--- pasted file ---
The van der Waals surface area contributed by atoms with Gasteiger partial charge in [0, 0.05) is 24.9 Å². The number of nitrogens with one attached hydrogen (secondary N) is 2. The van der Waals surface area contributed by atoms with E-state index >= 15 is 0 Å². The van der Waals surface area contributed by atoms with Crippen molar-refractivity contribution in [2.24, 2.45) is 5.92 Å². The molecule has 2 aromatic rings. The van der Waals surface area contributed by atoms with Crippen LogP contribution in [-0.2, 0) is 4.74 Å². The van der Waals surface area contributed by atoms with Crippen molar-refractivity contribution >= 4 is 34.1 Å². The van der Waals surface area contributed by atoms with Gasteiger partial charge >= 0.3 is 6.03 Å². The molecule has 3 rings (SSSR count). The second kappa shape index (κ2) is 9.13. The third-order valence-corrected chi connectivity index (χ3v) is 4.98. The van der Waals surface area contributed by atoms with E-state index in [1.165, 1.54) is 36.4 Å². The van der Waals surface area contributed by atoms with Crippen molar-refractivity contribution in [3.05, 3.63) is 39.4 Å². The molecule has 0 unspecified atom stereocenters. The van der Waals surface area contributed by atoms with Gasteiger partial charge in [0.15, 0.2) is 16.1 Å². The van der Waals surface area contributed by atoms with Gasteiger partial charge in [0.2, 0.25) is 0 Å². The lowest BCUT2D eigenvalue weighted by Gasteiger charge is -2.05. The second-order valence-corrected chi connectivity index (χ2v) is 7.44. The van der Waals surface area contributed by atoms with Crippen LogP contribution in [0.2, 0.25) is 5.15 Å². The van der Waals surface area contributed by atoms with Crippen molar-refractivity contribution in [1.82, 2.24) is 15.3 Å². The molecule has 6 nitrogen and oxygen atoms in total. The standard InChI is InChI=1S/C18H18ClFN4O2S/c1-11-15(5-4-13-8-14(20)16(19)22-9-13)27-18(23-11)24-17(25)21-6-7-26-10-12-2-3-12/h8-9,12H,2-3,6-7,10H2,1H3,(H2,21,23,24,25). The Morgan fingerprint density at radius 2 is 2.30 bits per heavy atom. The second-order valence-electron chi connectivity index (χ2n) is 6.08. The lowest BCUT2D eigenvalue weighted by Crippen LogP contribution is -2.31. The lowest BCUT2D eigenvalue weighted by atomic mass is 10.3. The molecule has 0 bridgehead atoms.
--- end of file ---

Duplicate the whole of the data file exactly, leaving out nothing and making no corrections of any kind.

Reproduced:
The van der Waals surface area contributed by atoms with Gasteiger partial charge in [0, 0.05) is 24.9 Å². The number of nitrogens with one attached hydrogen (secondary N) is 2. The van der Waals surface area contributed by atoms with E-state index >= 15 is 0 Å². The van der Waals surface area contributed by atoms with Crippen molar-refractivity contribution in [2.24, 2.45) is 5.92 Å². The molecule has 2 aromatic rings. The van der Waals surface area contributed by atoms with Crippen LogP contribution in [-0.2, 0) is 4.74 Å². The van der Waals surface area contributed by atoms with Crippen molar-refractivity contribution >= 4 is 34.1 Å². The van der Waals surface area contributed by atoms with Gasteiger partial charge >= 0.3 is 6.03 Å². The molecule has 3 rings (SSSR count). The second kappa shape index (κ2) is 9.13. The third-order valence-corrected chi connectivity index (χ3v) is 4.98. The van der Waals surface area contributed by atoms with E-state index in [1.165, 1.54) is 36.4 Å². The van der Waals surface area contributed by atoms with Crippen molar-refractivity contribution in [3.05, 3.63) is 39.4 Å². The molecule has 0 unspecified atom stereocenters. The van der Waals surface area contributed by atoms with Gasteiger partial charge in [0.15, 0.2) is 16.1 Å². The van der Waals surface area contributed by atoms with Gasteiger partial charge in [0.2, 0.25) is 0 Å². The lowest BCUT2D eigenvalue weighted by Gasteiger charge is -2.05. The second-order valence-corrected chi connectivity index (χ2v) is 7.44. The van der Waals surface area contributed by atoms with Crippen LogP contribution in [0.2, 0.25) is 5.15 Å². The van der Waals surface area contributed by atoms with Crippen molar-refractivity contribution in [1.82, 2.24) is 15.3 Å². The molecule has 6 nitrogen and oxygen atoms in total. The standard InChI is InChI=1S/C18H18ClFN4O2S/c1-11-15(5-4-13-8-14(20)16(19)22-9-13)27-18(23-11)24-17(25)21-6-7-26-10-12-2-3-12/h8-9,12H,2-3,6-7,10H2,1H3,(H2,21,23,24,25). The Morgan fingerprint density at radius 2 is 2.30 bits per heavy atom. The second-order valence-electron chi connectivity index (χ2n) is 6.08. The lowest BCUT2D eigenvalue weighted by Crippen LogP contribution is -2.31. The lowest BCUT2D eigenvalue weighted by atomic mass is 10.3. The molecule has 0 bridgehead atoms.